• The Teeth or concrete prisms which cause an increase in the turbulence and in eddying.

  • The Deflector which dissipate the energy increasing the friction of the water with the air and by means of a collision with the water cushion encountered when free-falling.

  • Conduits: The supply of water to the turbines is carried out by means of complex channelling systems.

In the case of the channels, these can be carried out by excavating the terrain or artificially by means of concrete structures. Their distribution is always conditioned by local geographical conditions, That is why the best solution is the construction of a load tunnel, although the investment cost is higher.

The final part of the water course from the loading chamber to the turbines is carried out using a forced pipe. Steel is used for the construction of these pipes for water falls of up to 2000m and concrete for water falls of up to 500m 

  • Valves: devices allowing the control and regulation of the circulation of water along the pipes.

  • Balance chimneys: they are pressure wells of the turbines used to prevent the so-called "water hammering", which is produced when there is a sudden pressure surge due to the quick opening or closing of the valves in a hydraulic installation..

  • Machine room: Construction where the machines are installed (turbines, alternators…) as well as the regulation and control elements of the power station.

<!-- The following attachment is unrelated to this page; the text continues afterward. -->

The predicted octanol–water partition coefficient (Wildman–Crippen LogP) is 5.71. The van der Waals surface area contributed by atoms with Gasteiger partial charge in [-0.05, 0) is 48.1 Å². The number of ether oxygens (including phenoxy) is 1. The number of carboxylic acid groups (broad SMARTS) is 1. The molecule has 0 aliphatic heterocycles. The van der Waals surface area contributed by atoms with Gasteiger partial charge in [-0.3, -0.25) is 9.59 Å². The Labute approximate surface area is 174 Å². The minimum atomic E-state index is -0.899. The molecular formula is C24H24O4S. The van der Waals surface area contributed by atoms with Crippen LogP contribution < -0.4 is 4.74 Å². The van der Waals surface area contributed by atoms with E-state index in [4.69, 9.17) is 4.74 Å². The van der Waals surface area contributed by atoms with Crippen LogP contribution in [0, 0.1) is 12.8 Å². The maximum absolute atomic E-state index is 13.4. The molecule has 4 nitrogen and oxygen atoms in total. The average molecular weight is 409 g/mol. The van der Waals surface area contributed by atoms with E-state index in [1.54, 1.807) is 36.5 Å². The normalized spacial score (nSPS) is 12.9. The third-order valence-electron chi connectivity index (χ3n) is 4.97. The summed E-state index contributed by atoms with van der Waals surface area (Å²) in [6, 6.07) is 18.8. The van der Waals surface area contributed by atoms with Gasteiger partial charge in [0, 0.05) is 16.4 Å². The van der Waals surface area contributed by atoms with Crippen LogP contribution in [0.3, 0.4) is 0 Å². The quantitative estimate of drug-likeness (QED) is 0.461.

• Turbine: The hydraulic turbines are the essential element for the exploitation of the energy in the hydraulic power stations. They transform the mechanical energy into kinetic energy (fruit of the movement) of a current of water. Its most important component is the rotor, which has a series of blades pushed by the force produced by the water in movement, making it turn. The hydraulic turbines can be classified into two groups:

  • Action turbines: They are those in which the water pressure energy is fully transformed in kinetic energy. Their main characteristic is that the water has the maximum pressure in the input and output of the roller. An example of this type are the Pelton turbines.

    • Turbine Pelton: It is also known as pressure turbine. They are suitable for high water falls and with relatively small flows. The most frequent installation is with that of a horizontal shaft layout.

  • Reaction turbines: These are the turbines in which only a part of the water pressure energy is transformed into kinetic energy. In this type of turbine, the water has less pressure at the output than at the input. An example of this type are the Kaplan turbines.

    • Francis turbine : It is known as the inward-flow reaction turbine, as the pressure is variable in the roller areas. The Francis turbines can be used in different height water falls within a wide margin of flow, but they have an optimum performance when they work in a flow between 60 and 100% of maximum flow. They can be installed with the shaft in a horizontal position or vertical position, but in general, the most usual position is that of a vertical shaft